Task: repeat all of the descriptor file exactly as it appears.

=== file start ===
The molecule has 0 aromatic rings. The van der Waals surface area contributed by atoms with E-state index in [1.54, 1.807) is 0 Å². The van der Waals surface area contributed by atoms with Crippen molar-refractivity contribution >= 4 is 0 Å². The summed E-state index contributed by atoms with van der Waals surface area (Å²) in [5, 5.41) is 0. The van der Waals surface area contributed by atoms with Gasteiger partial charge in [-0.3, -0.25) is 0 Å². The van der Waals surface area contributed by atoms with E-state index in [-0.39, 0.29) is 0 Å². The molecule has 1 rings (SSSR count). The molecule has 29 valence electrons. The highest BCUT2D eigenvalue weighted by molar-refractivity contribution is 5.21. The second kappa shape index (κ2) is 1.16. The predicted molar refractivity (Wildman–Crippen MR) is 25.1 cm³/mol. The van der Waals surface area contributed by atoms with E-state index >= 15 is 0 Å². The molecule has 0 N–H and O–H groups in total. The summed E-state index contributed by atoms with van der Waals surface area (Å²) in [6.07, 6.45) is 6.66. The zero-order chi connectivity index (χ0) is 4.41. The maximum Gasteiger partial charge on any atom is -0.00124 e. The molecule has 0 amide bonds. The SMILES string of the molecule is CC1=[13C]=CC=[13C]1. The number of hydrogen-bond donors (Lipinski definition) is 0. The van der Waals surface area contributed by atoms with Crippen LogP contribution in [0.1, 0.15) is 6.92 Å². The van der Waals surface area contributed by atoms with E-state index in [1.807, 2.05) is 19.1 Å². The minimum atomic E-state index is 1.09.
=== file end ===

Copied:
The molecule has 0 aromatic rings. The van der Waals surface area contributed by atoms with E-state index in [1.54, 1.807) is 0 Å². The van der Waals surface area contributed by atoms with Crippen molar-refractivity contribution >= 4 is 0 Å². The summed E-state index contributed by atoms with van der Waals surface area (Å²) in [5, 5.41) is 0. The van der Waals surface area contributed by atoms with Gasteiger partial charge in [-0.3, -0.25) is 0 Å². The van der Waals surface area contributed by atoms with E-state index in [-0.39, 0.29) is 0 Å². The molecule has 1 rings (SSSR count). The molecule has 29 valence electrons. The highest BCUT2D eigenvalue weighted by molar-refractivity contribution is 5.21. The second kappa shape index (κ2) is 1.16. The predicted molar refractivity (Wildman–Crippen MR) is 25.1 cm³/mol. The van der Waals surface area contributed by atoms with E-state index >= 15 is 0 Å². The molecule has 0 N–H and O–H groups in total. The summed E-state index contributed by atoms with van der Waals surface area (Å²) in [6.07, 6.45) is 6.66. The zero-order chi connectivity index (χ0) is 4.41. The maximum Gasteiger partial charge on any atom is -0.00124 e. The molecule has 0 amide bonds. The SMILES string of the molecule is CC1=[13C]=CC=[13C]1. The number of hydrogen-bond donors (Lipinski definition) is 0. The van der Waals surface area contributed by atoms with Crippen LogP contribution in [0.1, 0.15) is 6.92 Å². The van der Waals surface area contributed by atoms with E-state index in [1.807, 2.05) is 19.1 Å². The minimum atomic E-state index is 1.09.